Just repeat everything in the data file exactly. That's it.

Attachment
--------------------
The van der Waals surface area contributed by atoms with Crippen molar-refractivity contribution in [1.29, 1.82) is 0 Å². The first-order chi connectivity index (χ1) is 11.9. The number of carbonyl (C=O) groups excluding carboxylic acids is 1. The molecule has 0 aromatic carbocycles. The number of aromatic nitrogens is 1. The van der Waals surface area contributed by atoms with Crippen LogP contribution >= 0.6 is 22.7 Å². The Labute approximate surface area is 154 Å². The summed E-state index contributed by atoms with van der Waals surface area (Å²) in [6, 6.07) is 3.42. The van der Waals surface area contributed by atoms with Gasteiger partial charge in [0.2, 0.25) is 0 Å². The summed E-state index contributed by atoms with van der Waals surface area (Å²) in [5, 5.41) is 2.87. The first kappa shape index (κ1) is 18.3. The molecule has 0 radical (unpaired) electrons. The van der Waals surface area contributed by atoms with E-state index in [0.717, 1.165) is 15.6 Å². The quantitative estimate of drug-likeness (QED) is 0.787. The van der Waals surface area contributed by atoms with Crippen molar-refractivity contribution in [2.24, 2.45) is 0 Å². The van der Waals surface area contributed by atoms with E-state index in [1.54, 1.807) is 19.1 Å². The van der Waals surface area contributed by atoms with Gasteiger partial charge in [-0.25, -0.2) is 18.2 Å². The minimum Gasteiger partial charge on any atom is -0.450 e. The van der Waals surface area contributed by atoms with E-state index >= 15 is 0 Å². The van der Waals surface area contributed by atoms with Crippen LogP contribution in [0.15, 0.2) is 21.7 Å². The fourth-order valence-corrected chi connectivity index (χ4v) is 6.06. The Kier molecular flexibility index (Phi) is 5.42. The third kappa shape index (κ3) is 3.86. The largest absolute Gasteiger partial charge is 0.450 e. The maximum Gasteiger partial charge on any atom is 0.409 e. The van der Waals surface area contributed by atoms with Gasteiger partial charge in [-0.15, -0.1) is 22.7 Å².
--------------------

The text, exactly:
The van der Waals surface area contributed by atoms with Crippen molar-refractivity contribution in [1.29, 1.82) is 0 Å². The first-order chi connectivity index (χ1) is 11.9. The number of carbonyl (C=O) groups excluding carboxylic acids is 1. The molecule has 0 aromatic carbocycles. The number of aromatic nitrogens is 1. The van der Waals surface area contributed by atoms with Crippen LogP contribution >= 0.6 is 22.7 Å². The Labute approximate surface area is 154 Å². The summed E-state index contributed by atoms with van der Waals surface area (Å²) in [6, 6.07) is 3.42. The van der Waals surface area contributed by atoms with Gasteiger partial charge in [0.2, 0.25) is 0 Å². The summed E-state index contributed by atoms with van der Waals surface area (Å²) in [5, 5.41) is 2.87. The first kappa shape index (κ1) is 18.3. The molecule has 0 radical (unpaired) electrons. The van der Waals surface area contributed by atoms with E-state index in [0.717, 1.165) is 15.6 Å². The quantitative estimate of drug-likeness (QED) is 0.787. The van der Waals surface area contributed by atoms with Crippen molar-refractivity contribution in [2.24, 2.45) is 0 Å². The van der Waals surface area contributed by atoms with E-state index in [1.54, 1.807) is 19.1 Å². The van der Waals surface area contributed by atoms with Gasteiger partial charge in [-0.25, -0.2) is 18.2 Å². The minimum Gasteiger partial charge on any atom is -0.450 e. The van der Waals surface area contributed by atoms with E-state index >= 15 is 0 Å². The van der Waals surface area contributed by atoms with Crippen LogP contribution in [0.15, 0.2) is 21.7 Å². The fourth-order valence-corrected chi connectivity index (χ4v) is 6.06. The Kier molecular flexibility index (Phi) is 5.42. The third kappa shape index (κ3) is 3.86. The largest absolute Gasteiger partial charge is 0.450 e. The maximum Gasteiger partial charge on any atom is 0.409 e. The van der Waals surface area contributed by atoms with Gasteiger partial charge in [-0.15, -0.1) is 22.7 Å².